Whether there’s demand for additional workspace may be questionable in a county where the office-availability rate has hovered close to 25 percent, about twice that of Manhattan, according to Karolina Pardo-Alexandre, research manager for brokerage Newmark Knight Frank. The high rate reflects vacancies at corporate campuses in the northern part of Westchester, where signature companies such as International Business Machines Corp., Mastercard Inc. and PepsiCo Inc. have drastically reduced staff.

Even in the apartment market, Westchester is edging toward being overbuilt, with more than 1,000 rentals in the county’s pipeline for this year, according to Barbara Denham, senior economist at research firm Reis Inc. Vacancies are projected to rise to 4.4 percent this year, from 2.9 percent in mid-2016, Reis data show.

“I think the market can absorb these units, but not 100 percent,” Denham said.

Apartment Rents

Reis projects rents to rise this year to $2,159 a month on average. In Manhattan the average was $4,126 a month as of June, and in Brooklyn it was $3,198, according to appraiser Miller Samuel Inc. and Douglas Elliman Real Estate. Rents for RXR’s new apartments will be competitive -- some more than the county average, some less, with details still being worked out, Pinsky said.

“You have the pressure that’s coming from New York City as rents continue to rise there, pushing people to look for affordable urban alternatives,” Pinsky said.

New Rochelle, in southeastern Westchester near the Long Island Sound, “seemed stuck” before it adopted its downtown strategy, said Luiz Aragon, the city’s commissioner of development. Historically, the area has been predominantly a shopping district. The city has identified 66 development sites, all but two within a half-mile of its Metro-North station.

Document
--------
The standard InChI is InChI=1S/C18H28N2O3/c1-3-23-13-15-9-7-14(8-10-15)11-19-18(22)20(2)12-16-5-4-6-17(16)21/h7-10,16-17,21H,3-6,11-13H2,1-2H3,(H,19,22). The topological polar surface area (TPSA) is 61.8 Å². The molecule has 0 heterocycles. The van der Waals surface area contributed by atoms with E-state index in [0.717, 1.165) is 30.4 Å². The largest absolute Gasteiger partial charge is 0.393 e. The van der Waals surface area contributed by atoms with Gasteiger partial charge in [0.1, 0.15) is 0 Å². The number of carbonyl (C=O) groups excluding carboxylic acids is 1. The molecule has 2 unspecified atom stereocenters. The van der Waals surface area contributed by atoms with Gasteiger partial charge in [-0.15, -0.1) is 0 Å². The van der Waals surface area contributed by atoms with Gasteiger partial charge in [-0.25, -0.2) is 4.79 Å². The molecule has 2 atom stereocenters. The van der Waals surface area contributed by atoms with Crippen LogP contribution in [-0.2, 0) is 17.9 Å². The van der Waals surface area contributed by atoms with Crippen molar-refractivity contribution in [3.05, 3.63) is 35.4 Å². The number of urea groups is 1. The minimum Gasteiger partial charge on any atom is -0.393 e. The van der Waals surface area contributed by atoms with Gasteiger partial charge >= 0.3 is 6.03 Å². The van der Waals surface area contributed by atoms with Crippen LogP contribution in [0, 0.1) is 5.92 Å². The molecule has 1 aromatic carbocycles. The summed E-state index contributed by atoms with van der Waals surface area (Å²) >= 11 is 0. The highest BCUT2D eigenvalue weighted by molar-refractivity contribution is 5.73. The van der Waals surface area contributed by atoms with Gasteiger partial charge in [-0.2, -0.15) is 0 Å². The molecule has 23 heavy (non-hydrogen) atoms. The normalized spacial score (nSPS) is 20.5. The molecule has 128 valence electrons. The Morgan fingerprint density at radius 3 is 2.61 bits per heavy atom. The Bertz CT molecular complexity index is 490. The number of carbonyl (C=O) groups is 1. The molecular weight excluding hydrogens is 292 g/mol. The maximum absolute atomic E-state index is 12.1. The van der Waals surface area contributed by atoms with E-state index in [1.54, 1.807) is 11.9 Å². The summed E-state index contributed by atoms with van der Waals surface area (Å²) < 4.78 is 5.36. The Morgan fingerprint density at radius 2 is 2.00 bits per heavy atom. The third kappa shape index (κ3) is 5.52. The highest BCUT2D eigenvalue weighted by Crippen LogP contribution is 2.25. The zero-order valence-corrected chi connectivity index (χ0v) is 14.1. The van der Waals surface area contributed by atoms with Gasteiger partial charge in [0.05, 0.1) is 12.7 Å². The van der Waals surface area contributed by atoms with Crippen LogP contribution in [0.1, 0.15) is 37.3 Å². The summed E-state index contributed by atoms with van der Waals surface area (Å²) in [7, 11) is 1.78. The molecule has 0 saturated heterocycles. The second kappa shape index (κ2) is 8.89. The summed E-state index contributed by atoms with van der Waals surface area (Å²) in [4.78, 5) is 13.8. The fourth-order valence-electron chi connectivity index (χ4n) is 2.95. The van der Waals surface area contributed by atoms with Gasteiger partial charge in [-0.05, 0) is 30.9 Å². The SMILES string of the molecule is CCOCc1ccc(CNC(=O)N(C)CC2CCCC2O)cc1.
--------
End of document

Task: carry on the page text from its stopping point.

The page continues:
Downtown Rezoned

RXR, led by Scott Rechler, was retained as lead developer for the city’s master plan, which rezoned 279 acres downtown and allowed for 12 million square feet (1.1 million square meters) of new construction, including 6,300 residential units, about 2.4 million square feet of offices and 1 million square feet of retail. RXR’s “confidence in New Rochelle inspires confidence in others,” New Rochelle Mayor Noam Bramson said.

Last month, the city chose a partnership including MacQuesten Development LLC to build a 27-story tower with 262 apartments and as much as 42,000 square feet of offices on the site of a fire station. RXR is already part of a joint venture that’s working on a project that includes 280 rental apartments and the renovation of an old movie theater as a live-performance space. On Friday, Choice Hotels International Inc. broke ground on an 80-room boutique hotel on Church Street.

The health-care, life-sciences and biotech industries are expanding in the area aggressively and hiring millennials, which will help fill the new apartments, according to Mooney of the Westchester County Association. Demand is also likely to come from retiring baby boomers, who may be downsizing from larger suburban homes.

“They’re looking for a place to live too,” Mooney said. “Most of them came from the boroughs when they were very young, and they like the transit-oriented development.”